Monday, January 24, 2011
Almost the same setup and same intention to layer. Here I wanted to
position all items in the center so there'd be more space around them,
so less attention would be paid to the objects and more to the painting
as a whole. As I painted, the objects grew larger and again became the
focal point! Aargh!!!
I've spent what time I could looking at and reading about artists online and
realized that I am committed to working representationally but I'm not sure
if I want to paint exactly what I see. I'm wondering if "paint what you see" is
some kind of code? In looking at Stuart Shils' work, there are photos of him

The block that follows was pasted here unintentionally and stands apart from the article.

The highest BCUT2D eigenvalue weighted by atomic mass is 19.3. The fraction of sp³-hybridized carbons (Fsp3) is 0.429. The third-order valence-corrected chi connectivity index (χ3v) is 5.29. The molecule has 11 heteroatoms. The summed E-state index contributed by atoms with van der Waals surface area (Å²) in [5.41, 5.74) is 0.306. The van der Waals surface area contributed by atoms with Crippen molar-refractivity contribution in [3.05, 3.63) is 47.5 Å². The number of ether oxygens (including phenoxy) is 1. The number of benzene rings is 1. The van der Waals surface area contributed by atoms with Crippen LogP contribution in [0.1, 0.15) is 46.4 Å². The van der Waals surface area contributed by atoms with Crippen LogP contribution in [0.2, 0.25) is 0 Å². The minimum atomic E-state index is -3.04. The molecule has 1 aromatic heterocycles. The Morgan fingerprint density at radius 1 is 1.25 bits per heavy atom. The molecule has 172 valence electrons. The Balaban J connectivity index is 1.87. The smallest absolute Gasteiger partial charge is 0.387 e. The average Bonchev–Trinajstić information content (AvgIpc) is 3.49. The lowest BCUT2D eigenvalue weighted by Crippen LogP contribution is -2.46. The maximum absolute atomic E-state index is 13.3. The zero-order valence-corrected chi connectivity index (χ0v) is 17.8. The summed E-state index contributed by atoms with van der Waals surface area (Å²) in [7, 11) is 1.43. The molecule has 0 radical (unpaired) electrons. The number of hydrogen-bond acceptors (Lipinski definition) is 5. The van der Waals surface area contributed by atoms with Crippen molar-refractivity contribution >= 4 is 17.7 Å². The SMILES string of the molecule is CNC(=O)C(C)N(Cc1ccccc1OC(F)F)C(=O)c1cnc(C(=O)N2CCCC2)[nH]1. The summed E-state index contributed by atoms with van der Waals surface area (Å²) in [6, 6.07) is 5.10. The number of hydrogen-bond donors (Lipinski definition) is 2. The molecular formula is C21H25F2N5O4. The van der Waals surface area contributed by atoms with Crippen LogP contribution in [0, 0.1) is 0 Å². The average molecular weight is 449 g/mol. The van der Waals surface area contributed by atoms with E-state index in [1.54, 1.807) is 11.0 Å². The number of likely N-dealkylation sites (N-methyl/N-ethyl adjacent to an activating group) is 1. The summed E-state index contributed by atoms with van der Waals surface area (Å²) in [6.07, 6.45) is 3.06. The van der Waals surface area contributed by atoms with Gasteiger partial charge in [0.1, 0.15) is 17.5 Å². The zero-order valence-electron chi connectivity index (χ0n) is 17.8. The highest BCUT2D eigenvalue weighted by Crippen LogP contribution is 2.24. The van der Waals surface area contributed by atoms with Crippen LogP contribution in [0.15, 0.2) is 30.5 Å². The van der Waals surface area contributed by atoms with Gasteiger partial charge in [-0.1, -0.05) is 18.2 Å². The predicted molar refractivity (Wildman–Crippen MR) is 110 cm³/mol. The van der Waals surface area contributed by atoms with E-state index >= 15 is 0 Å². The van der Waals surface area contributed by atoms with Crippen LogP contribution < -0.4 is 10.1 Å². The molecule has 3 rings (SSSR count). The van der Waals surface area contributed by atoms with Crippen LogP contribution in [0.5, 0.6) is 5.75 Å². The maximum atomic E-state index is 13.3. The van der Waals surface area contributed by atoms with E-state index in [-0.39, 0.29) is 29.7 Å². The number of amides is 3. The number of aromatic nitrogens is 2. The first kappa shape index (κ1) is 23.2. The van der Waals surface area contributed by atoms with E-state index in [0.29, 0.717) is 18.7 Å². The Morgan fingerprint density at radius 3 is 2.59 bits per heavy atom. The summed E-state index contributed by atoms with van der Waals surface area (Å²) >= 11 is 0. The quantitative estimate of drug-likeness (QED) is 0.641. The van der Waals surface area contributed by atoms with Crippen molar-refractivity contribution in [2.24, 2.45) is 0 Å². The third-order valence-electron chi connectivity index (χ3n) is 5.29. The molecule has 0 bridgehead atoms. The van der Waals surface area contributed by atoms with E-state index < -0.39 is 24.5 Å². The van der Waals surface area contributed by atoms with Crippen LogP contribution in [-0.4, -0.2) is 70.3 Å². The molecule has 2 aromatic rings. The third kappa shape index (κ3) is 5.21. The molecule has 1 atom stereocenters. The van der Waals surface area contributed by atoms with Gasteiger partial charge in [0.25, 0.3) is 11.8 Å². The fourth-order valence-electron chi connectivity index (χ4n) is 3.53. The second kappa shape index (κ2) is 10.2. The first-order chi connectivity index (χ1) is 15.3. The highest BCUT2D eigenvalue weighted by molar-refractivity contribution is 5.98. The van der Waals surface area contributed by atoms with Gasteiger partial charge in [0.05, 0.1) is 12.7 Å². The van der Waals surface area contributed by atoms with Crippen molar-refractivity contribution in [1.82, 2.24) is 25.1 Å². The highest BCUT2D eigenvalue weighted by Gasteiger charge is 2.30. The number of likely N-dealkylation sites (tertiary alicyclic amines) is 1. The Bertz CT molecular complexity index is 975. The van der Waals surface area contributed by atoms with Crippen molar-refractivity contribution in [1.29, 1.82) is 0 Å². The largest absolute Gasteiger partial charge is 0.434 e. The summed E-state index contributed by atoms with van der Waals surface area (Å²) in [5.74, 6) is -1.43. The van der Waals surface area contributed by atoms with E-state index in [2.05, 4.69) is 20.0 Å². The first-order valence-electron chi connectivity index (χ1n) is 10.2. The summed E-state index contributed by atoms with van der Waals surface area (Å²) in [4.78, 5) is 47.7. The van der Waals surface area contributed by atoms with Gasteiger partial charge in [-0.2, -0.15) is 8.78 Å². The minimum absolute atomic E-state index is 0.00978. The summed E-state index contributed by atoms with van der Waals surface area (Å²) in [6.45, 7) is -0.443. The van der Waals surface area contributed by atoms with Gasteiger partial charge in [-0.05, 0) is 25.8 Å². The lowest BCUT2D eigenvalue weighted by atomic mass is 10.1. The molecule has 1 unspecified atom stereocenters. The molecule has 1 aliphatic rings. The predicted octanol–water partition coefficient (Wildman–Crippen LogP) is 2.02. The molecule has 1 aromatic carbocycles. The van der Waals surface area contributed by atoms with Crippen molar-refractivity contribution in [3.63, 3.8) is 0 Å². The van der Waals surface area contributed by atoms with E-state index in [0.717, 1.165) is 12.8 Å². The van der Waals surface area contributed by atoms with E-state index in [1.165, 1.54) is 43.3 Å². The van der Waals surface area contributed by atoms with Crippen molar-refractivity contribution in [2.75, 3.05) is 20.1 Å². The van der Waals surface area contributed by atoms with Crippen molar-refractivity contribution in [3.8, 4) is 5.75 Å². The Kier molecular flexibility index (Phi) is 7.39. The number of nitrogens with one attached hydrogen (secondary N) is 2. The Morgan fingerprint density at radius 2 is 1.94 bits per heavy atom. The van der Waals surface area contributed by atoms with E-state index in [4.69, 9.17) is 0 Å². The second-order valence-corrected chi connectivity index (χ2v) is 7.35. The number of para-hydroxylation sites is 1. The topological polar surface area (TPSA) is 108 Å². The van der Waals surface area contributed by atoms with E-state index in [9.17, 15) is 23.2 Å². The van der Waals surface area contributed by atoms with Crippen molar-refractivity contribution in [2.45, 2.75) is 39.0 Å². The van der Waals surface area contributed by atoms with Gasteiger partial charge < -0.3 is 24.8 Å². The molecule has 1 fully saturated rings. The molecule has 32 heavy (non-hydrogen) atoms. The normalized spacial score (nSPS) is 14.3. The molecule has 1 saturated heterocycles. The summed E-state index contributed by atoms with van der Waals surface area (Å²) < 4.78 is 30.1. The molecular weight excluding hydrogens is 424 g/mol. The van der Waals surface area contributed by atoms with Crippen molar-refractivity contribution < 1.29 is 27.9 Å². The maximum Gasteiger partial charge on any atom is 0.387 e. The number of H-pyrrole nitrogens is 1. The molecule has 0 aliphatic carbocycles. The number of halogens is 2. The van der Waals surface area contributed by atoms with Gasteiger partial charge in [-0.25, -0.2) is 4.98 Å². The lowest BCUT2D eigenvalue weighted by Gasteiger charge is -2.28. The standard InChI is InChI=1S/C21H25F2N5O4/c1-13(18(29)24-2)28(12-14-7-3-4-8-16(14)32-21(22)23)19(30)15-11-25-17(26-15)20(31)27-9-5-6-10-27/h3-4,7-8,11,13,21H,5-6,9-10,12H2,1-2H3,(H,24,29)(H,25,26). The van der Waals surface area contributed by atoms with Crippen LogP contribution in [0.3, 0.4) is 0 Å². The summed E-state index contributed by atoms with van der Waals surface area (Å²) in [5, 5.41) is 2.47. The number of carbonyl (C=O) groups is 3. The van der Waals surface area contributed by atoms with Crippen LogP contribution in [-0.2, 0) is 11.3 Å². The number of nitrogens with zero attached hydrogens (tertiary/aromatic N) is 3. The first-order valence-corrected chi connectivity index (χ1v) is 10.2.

painting outdoors with his rural or urban landscape in front of him. What
could he possibly be seeing that would miraculously translate into his
beautiful paintings? Stanley Bielen, too, transforms what he sees.
Catherine Kehoe, in an interview, stresses painting what one sees, and says
it takes her a long time to assess what something really looks like. And then,
looking at her work (which is wonderful), I wondered if she has some powerful
psychedelics we should get our hands on? Obviously, these artists have some
inner vision, an aesthetic sensibility that informs and transforms what they see.
In spite of my questioning, they must have started in the same humble way---
with simple observation. Just keep working, right?
Thanks to Susan Nally for pointing me to Bielen and Kehoe. And many many
thanks to everybody who checks in with this blog and comments!